Not mutually intelligible. At all.
The bizarre thing with Tsakonian is: the non-core vocabulary, you can understand, because it’s pretty much the non-core vocabulary of Greek. Except you’ve got some quite massive regular sound changes to deal with, which were regularly applied even to modern loans. [ɣramatici] for example, “grammar”, ends up as [ɣramacitɕi].
But the grammar is massively simplified (it’s actually a lot like English); and the core vocabulary, in between Doric survivals, archaic vernacular words, and massive sound changes, is unrecognisable.
I’ve found a Tsakonian Berlitz online. I’m bolding the words that a Modern Greek speaker would understand without effort (and italicising the words they would recognise as archaic). I anticipate people saying “but I recognise X! or Y!” Not conversationally and without prior exposure, you wouldn’t. Although I suspect by the end of the passage, readers will have worked out the main sound changes.
The writer btw ignored the aspirated stops. I’ve put them back in.
Τσ’ έσ’ ποίου;
How are you?
Εζού κά έννι, αφεγκία ντι.
I’m fine, how about yourself?
Καούρ εκάνατε καμπζία.
Welcome children. [No, that’s not “you do”. You recognised εκάνατε wrong.]
Καούρ ερέκαμε νιούμου.
Well have we found you.
Well have we gathered. [OK, that word has something to do with μαζί, “together”, I’ll give you that.]
Που ντ’ έν’ αούντε;
What’s your name?
My name is Alexander. [Finally!]
Whose [child] are you?
Εζού έννι τα μάτη μι, τ’αφεγκη μι τσαί του παπού μι εγγόνι.
I’m my mothers, my father’s, and my grandfather’s grandchild.
Καλημέρα μαμού, τσ’ εσ’ ποία; Εσ’ θέα να ντι ποίου κανένα θέλημα;
Good morning grandmother, how are you? Do you want me to do you any bidding? [Hopefully by now you’ve worked out they’re using the ancient word for “do”]
Καώς το, το καλέ καμπζί, όνι θέα τσίπτα καμάρζι μι.
Welcome, such a fine child! I want nothing, my pride. [You might have even worked out that they’re deleting all their lambdas before back vowels.]
Έα όρκο μι, να ντι δίου κάτσι.
Come my oath [darling], I’ll give you something.
Χάγγε τθο καλέ, να έσι κά.
Go to the good, be well. [That’s not a vocative! o > e after coronals]
Ευχαριστού πάσου, καλέ να ’χερε.
Thank you very much, may you have goodness.
Ούρα κά, άι α πορεία ντι.
A happy hour, may your road be smooth as oil.
Να ζάρε τθο καλέ, τθαν ευτζή του Χρζιστού τσαί τα Δεσποίνη.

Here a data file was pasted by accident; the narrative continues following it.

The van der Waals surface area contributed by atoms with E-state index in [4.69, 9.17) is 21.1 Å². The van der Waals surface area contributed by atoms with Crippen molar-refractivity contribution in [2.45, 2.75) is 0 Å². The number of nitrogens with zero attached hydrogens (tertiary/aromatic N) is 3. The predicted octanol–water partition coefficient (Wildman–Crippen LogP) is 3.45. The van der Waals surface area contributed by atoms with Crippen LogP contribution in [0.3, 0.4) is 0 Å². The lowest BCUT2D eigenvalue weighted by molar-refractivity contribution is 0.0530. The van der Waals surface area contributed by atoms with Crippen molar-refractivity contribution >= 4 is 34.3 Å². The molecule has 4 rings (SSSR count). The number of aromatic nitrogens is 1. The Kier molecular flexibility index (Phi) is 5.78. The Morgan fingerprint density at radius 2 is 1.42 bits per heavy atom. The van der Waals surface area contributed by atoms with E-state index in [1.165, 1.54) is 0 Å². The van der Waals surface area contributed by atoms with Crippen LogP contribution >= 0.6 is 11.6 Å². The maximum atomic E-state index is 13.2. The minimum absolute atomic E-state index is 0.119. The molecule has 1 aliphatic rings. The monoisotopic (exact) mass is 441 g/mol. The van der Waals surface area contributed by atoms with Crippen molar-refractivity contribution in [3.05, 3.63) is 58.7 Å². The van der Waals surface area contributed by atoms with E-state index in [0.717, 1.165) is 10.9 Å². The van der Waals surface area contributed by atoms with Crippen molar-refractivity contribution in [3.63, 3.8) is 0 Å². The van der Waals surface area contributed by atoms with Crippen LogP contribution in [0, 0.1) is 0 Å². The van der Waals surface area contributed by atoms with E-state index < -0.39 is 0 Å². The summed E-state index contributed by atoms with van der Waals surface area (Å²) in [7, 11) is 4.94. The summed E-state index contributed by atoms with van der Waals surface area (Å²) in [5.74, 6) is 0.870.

May you go to the good, to the blessing of Christ and Our Lady.
Αγακητέ μουσαφίρη καούρ εκάνερε τθα χώρα νάμου.
Dear guest, welcome to our village.
Οι τσακώνοι είνοι περήφανοι αθροίποι.
Tsakonians are proud people.
Είνοι αγαπούντε του γραφτοί τσαί τουρ άγραφτοι νόμοι.
They love written and unwritten laws. [As soon as we go into speech making, the words are recognisable.]
Έσι καοδεχούμενε σου χωρζίς να ντι κολαντσέγγωι.
You are welcome by them without them flattering you.
Είνοι αγαπούντε πρεσσού τα πάστρα.
They love cleanliness a lot.
Άμα τθα πορεία ντι θα ρέσερε βρωμίλε ούνοι έχουντε σι ποιτέ Τσακώνοι.
If on your road you find filth, Tsakonians have not done it.
Κά να περάρε εκιού τσαί οι κολέγοι ντι, για να μόλετε ταν άβα χρονία κίσου.
Have a good time, you and your friends, and come back next year again.
… So. Greek-speaking Quorans. How did you go?
You know what the very definition of badass is?
Let me tell you what the very definition of badass is.
Maxim L. Kisilier. Born in Russia. Bred in Russia. Learned Ancient Greek in Uni. Lecturer in Greek at St Petersburg State University. Has done some fieldwork oin Tsakonia.
Seen here, delivering the welcoming address to the Annual Tsakonian conference in 2013. With lots of grammatical examples.
For twelve minutes straight. (He then has to summarise in standard Greek.)
And, incidentally, with a Russian accent.
This man is badass.
Pity there is no way on earth the locals will accept his proposed orthography…
(I feel badass, myself, for almost understanding three quarters of what he’s saying.)